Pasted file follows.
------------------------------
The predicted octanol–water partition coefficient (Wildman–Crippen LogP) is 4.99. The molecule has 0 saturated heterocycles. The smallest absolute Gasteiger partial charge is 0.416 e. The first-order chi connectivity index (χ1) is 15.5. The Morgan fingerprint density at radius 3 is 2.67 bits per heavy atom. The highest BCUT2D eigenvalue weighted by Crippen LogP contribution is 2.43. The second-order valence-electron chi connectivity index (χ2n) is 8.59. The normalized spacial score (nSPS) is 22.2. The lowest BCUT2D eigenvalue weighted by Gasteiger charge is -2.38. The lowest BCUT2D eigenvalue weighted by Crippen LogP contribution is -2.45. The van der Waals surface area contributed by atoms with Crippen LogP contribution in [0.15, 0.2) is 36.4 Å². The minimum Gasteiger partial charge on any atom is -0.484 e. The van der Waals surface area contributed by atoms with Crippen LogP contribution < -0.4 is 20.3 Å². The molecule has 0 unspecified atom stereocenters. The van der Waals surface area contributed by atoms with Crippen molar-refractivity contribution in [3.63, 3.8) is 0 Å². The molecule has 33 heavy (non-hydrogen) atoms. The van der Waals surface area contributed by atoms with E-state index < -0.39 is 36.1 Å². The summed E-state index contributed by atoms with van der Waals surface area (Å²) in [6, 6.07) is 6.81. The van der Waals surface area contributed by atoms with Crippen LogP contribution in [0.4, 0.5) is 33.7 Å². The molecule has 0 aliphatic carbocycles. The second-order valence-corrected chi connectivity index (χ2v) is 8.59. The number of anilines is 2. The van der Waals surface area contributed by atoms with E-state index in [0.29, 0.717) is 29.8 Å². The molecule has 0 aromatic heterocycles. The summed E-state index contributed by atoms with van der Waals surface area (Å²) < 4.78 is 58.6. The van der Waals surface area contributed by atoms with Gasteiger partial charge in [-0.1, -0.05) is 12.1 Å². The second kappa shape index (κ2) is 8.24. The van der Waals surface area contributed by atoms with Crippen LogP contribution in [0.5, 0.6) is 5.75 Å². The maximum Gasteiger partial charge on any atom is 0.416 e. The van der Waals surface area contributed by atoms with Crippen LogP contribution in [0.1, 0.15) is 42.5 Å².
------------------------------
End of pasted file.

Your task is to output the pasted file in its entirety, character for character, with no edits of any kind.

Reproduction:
The predicted octanol–water partition coefficient (Wildman–Crippen LogP) is 4.99. The molecule has 0 saturated heterocycles. The smallest absolute Gasteiger partial charge is 0.416 e. The first-order chi connectivity index (χ1) is 15.5. The Morgan fingerprint density at radius 3 is 2.67 bits per heavy atom. The highest BCUT2D eigenvalue weighted by Crippen LogP contribution is 2.43. The second-order valence-electron chi connectivity index (χ2n) is 8.59. The normalized spacial score (nSPS) is 22.2. The lowest BCUT2D eigenvalue weighted by Gasteiger charge is -2.38. The lowest BCUT2D eigenvalue weighted by Crippen LogP contribution is -2.45. The van der Waals surface area contributed by atoms with Crippen LogP contribution in [0.15, 0.2) is 36.4 Å². The minimum Gasteiger partial charge on any atom is -0.484 e. The van der Waals surface area contributed by atoms with Crippen LogP contribution < -0.4 is 20.3 Å². The molecule has 0 unspecified atom stereocenters. The van der Waals surface area contributed by atoms with Crippen molar-refractivity contribution in [3.63, 3.8) is 0 Å². The molecule has 33 heavy (non-hydrogen) atoms. The van der Waals surface area contributed by atoms with E-state index < -0.39 is 36.1 Å². The summed E-state index contributed by atoms with van der Waals surface area (Å²) in [6, 6.07) is 6.81. The van der Waals surface area contributed by atoms with Crippen LogP contribution in [0.4, 0.5) is 33.7 Å². The molecule has 0 aliphatic carbocycles. The second-order valence-corrected chi connectivity index (χ2v) is 8.59. The number of anilines is 2. The van der Waals surface area contributed by atoms with E-state index in [0.29, 0.717) is 29.8 Å². The molecule has 0 aromatic heterocycles. The summed E-state index contributed by atoms with van der Waals surface area (Å²) < 4.78 is 58.6. The van der Waals surface area contributed by atoms with Gasteiger partial charge in [-0.1, -0.05) is 12.1 Å². The second kappa shape index (κ2) is 8.24. The van der Waals surface area contributed by atoms with Crippen LogP contribution in [0.5, 0.6) is 5.75 Å². The maximum Gasteiger partial charge on any atom is 0.416 e. The van der Waals surface area contributed by atoms with Crippen LogP contribution in [0.1, 0.15) is 42.5 Å².